Impact of workplace bullying on young professionals
"We are more than just colleagues. We're a family."
That's what many employers tell their employees initially when they join the workforce and then go on to either bully them themselves or silently observe from the side-lines as these employees are constantly bullied by their peers.
Workplace bullying is not a new concept. However, over the years, it has been normalised to an extent where people have become oblivious to its prevalence.
The 2021 US Workplace Bullying Survey by the World Bullying Institute (WBI) shows that over 76 million American workers were affected by workplace bullying in 2020. Approximately 43 percent of remote workers were bullied as well.
If anything, this report exposes just how normalised workplace bullying has become. It has reached a point where employees no longer need to be present physically alongside their peers to get bullied.
As is the case with most bullying incidents, there are three key participants in these situations – victims, perpetrators, and onlookers. While the perpetrators play the leading role in a typical bullying incident, onlookers who don't bother standing up for the victims play the role of normalising these actions.
Like the USA and other parts of the world, Bangladesh too sees its fair share of workplace bullying every year. Unfortunately, unlike the USA, there's no organisation like the WBI here that stays on top of workplace bullying incidents. Because of that, it's difficult to paint a complete picture of just how awful the situation is in our country.
Of course, that doesn't mean that workplace bullying in Bangladesh doesn't exist or is not as prevalent. From what we've learned by talking to some victims of workplace bullying, the situation in our country is just as dreadful as it is in the West, if not worse.
As we dive into the accounts provided by these victims, we'd like our readers to know that none of the individuals we talked to were eager to share their true identities. This paper will respect their requests and maintain anonymity when presenting their experiences.
Bullying at the workplace can take shape in many forms. One of the most common ways this type of bullying starts is when employers ask for too much from their employees and pressure them for it.
Akib*, a freelance graphic designer, explains this scenario from his own experience of working at a digital marketing agency.
"At my previous workplace, my superior would always burden me with more work than I could handle," Akib recalled. "There were days when I had to leave the office at 10 because of the added workload. I protested, but that fell on deaf ears. As a response, I was told how it's all about the hustle these days and if I couldn't handle it, I wasn't cut out for the job."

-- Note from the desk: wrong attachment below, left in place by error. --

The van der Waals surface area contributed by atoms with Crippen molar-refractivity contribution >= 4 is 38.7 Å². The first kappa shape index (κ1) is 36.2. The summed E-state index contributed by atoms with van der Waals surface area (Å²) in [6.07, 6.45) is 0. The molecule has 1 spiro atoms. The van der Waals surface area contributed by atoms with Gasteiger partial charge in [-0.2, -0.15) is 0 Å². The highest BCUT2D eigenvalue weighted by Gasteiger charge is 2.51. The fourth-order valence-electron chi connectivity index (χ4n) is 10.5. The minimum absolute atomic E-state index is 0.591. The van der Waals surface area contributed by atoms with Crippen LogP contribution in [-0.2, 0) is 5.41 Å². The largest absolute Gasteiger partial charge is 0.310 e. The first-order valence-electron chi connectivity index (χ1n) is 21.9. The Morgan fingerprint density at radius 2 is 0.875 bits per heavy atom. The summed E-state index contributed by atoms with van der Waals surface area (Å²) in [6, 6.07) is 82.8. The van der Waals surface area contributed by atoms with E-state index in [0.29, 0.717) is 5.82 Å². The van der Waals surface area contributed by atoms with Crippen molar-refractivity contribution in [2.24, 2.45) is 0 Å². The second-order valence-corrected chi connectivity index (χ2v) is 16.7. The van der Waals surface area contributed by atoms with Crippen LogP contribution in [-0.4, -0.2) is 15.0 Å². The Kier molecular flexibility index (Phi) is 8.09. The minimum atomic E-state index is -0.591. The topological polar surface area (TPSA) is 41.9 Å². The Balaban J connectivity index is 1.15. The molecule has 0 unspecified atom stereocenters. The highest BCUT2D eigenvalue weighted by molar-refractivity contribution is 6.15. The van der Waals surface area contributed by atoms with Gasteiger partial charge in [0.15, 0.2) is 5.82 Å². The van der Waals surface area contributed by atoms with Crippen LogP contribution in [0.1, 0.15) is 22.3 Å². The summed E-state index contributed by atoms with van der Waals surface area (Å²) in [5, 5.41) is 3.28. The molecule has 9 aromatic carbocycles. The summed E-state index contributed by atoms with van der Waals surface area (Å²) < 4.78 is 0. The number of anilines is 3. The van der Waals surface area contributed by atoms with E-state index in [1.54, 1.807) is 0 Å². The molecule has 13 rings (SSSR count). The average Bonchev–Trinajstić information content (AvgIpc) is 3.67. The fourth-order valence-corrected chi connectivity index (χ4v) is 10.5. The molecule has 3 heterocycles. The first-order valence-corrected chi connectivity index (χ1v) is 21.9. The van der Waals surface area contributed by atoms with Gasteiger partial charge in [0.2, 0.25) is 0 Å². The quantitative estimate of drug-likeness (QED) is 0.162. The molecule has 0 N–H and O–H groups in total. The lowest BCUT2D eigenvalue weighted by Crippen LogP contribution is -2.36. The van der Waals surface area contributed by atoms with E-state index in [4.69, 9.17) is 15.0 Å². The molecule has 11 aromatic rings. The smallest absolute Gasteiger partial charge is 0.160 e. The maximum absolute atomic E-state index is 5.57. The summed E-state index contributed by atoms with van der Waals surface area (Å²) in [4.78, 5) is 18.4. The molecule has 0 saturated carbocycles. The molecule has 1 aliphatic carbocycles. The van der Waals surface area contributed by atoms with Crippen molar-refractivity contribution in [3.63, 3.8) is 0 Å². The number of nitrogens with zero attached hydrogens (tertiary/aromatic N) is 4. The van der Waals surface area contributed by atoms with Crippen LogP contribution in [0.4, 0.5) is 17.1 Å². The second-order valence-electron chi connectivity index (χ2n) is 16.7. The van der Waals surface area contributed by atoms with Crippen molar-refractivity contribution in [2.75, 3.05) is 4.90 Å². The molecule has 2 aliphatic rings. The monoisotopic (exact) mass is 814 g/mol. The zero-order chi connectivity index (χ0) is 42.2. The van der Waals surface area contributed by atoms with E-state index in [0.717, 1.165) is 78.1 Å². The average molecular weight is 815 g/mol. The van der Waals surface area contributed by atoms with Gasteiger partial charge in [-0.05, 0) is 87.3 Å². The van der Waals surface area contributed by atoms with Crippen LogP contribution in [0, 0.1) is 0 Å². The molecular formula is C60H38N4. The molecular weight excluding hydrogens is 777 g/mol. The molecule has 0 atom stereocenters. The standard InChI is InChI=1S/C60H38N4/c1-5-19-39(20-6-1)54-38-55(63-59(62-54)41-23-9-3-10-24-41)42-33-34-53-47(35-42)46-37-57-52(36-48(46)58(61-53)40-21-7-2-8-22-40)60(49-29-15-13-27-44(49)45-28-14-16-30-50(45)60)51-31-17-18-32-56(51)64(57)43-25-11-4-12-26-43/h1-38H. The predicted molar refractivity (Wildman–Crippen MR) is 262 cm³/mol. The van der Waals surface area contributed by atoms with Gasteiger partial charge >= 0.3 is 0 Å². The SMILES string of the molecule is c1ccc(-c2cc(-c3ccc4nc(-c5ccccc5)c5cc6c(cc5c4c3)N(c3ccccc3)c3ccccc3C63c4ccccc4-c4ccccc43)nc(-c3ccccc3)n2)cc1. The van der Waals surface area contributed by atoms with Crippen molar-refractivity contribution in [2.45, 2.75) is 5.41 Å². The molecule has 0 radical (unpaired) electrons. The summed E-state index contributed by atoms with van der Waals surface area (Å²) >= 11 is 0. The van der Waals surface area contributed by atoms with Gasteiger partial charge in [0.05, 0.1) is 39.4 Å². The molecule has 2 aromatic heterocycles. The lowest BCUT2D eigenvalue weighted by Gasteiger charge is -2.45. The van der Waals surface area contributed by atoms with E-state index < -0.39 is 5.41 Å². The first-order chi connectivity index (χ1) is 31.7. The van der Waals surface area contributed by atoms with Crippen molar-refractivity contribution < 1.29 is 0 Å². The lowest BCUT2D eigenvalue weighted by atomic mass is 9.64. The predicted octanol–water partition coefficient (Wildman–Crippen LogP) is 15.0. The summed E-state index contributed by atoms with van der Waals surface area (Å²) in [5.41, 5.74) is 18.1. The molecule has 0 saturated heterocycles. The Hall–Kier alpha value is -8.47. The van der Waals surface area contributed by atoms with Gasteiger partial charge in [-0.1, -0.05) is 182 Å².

"I honestly didn't mind working more," Akib continued. "But there was no incentive or support. I wasn't paid extra nor was I provided any assistance from my superiors. They kept piling all the work on my plate and if I couldn't complete everything in time, I was shamed publicly and called incompetent."
Another common form of bullying that many experience at work is based around a person's appearance. Their get-ups and bodies are often weaponised against them. Similar to how nosy relatives sometimes shame you for your height, weight, clothes, or skin colour, you might often find your co-workers and superiors doing the same.
Maybe they really were speaking the truth when they said "we are a family".
Samira*, who worked at an educational institute, shared, "After returning from a short holiday, I met a co-worker in the lunchroom who looked at me, and then remarked that I should lose all the weight I had gained as it would be 'good for me'. This person seemed to be visibly uncomfortable and shocked by the fact that I had gained some weight."
Someone's appearance should not be something that is talked about in an office. It's ironic that people who preach the ideals of being a consummate "professional" in the workplace often find ways to comment on the bodies and appearances of individuals they work with.